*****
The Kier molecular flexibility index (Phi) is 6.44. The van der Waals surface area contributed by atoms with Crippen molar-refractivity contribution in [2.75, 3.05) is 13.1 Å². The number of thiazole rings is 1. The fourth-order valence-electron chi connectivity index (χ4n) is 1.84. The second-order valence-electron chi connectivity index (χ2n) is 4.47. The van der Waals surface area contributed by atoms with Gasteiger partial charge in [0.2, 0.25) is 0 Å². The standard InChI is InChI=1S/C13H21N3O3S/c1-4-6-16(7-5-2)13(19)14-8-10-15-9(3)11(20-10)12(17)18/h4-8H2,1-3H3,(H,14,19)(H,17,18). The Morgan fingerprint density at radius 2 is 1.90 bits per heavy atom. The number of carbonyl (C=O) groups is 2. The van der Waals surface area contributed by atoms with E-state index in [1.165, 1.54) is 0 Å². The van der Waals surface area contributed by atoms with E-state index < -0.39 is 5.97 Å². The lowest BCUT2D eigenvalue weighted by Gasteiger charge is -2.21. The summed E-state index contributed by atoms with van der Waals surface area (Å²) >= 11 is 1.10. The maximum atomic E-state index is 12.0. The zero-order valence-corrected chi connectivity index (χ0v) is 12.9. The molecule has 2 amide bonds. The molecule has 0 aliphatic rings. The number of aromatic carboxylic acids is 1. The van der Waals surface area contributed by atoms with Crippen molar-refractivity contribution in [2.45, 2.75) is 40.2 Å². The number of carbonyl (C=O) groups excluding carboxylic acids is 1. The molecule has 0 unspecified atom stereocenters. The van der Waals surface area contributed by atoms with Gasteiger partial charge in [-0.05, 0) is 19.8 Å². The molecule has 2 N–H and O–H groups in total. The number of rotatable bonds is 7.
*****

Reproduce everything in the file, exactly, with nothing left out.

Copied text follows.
The Kier molecular flexibility index (Phi) is 6.44. The van der Waals surface area contributed by atoms with Crippen molar-refractivity contribution in [2.75, 3.05) is 13.1 Å². The number of thiazole rings is 1. The fourth-order valence-electron chi connectivity index (χ4n) is 1.84. The second-order valence-electron chi connectivity index (χ2n) is 4.47. The van der Waals surface area contributed by atoms with Gasteiger partial charge in [0.2, 0.25) is 0 Å². The standard InChI is InChI=1S/C13H21N3O3S/c1-4-6-16(7-5-2)13(19)14-8-10-15-9(3)11(20-10)12(17)18/h4-8H2,1-3H3,(H,14,19)(H,17,18). The Morgan fingerprint density at radius 2 is 1.90 bits per heavy atom. The number of carbonyl (C=O) groups is 2. The van der Waals surface area contributed by atoms with E-state index in [1.165, 1.54) is 0 Å². The van der Waals surface area contributed by atoms with E-state index < -0.39 is 5.97 Å². The lowest BCUT2D eigenvalue weighted by Gasteiger charge is -2.21. The summed E-state index contributed by atoms with van der Waals surface area (Å²) >= 11 is 1.10. The maximum atomic E-state index is 12.0. The zero-order valence-corrected chi connectivity index (χ0v) is 12.9. The molecule has 2 amide bonds. The molecule has 0 aliphatic rings. The number of aromatic carboxylic acids is 1. The van der Waals surface area contributed by atoms with Crippen molar-refractivity contribution in [2.45, 2.75) is 40.2 Å². The number of carbonyl (C=O) groups excluding carboxylic acids is 1. The molecule has 0 unspecified atom stereocenters. The van der Waals surface area contributed by atoms with Gasteiger partial charge in [-0.05, 0) is 19.8 Å². The molecule has 2 N–H and O–H groups in total. The number of rotatable bonds is 7.